Nobody thought the idea of selling shoes on the Internet was a good one when Zappos.com was founded in 1999. So CEO Tony Hsieh offered free shipping and returns because it seemed like the only way to get customers to buy shoes online without having the ability to first try them on. The company also displayed its customer-support number prominently and offered customers a personal buying service and even free socks.
In 2003, Hsieh moved the company from San Francisco to Las Vegas, to tap into the city’s large pool of experienced call-center workers who are accustomed to working overnight shifts. (There are also lower taxes in Nevada.) As Zappos built its 24-hour call-center operation, it eschewed the restrictive policies common in many such operations. Zappos reps are not asked to stick to scripts, are encouraged to make decisions without consulting managers, and are encouraged to send personal notes and flowers to customers.
How do you make sure that a company’s culture doesn’t fall apart as it expands from 15 employees to 1,500? Hsieh sticks to a rigorous training regimen. Every new employee in the company’s Henderson, Nevada headquarters must spend two weeks answering customer calls, two weeks learning in a classroom, and a week shipping boxes in the company’s Kentucky fulfillment center. Then there’s an additional curriculum for longtime employees, which includes 200 hours worth of classes in subjects such as Sarbanes-Oxley compliance and Twitter etiquette.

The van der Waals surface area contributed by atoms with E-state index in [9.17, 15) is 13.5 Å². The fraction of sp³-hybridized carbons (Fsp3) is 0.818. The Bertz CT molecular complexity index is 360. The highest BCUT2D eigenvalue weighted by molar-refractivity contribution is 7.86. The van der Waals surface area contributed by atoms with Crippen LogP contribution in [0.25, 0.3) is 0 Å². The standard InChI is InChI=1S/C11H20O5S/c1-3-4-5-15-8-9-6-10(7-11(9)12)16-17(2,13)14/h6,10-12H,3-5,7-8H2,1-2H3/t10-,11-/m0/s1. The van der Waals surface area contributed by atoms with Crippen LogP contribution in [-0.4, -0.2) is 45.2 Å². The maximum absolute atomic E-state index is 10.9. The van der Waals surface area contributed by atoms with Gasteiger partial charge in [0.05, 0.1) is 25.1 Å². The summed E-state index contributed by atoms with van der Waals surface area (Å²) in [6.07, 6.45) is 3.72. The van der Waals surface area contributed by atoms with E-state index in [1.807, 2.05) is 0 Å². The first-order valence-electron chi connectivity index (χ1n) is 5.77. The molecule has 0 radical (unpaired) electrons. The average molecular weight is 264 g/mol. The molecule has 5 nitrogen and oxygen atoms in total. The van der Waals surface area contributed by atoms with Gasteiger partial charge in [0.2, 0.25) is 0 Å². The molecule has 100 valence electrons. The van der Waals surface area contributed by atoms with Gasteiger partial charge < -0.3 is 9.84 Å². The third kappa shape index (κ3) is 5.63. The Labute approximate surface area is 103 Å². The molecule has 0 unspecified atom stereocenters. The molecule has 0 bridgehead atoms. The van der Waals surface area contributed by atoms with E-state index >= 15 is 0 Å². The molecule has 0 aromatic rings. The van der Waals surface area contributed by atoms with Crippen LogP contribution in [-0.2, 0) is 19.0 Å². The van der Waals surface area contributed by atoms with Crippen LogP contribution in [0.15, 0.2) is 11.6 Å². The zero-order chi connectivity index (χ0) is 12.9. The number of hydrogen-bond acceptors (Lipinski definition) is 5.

About that Twitter use: Since sending tweets is part of the job, every employee at Zappos can serve as a de-facto PR person, helping to promote the brand and answer questions. Zappos promotes openness in the physical world too. The company hosts tours of its headquarters everyday--an operation that is staffed by 12 people and includes two SUVs and a bus, all adorned with the Zappos logo. Call the company from your hotel on the Vegas strip, and someone will pick you up, give you a tour, and have you back in time to hit the tables at the Bellagio.
The next step for Zappos? Happiness. Hsieh has decided to focus on the concept as a way to boost productivity and to grow sales, which hit $1 billion last year. He’s been giving employees books on how to be happier and has been tweaking the way his company promotes employees to give them a greater sense of control. For customers, he has focused on the art of surprise. Zappos advertises free ground shipping, but most orders are mailed overnight. The idea is to give customers an unexpected sense of joy--and, of course, to get them to buy another pair of shoes. --Max Chafkin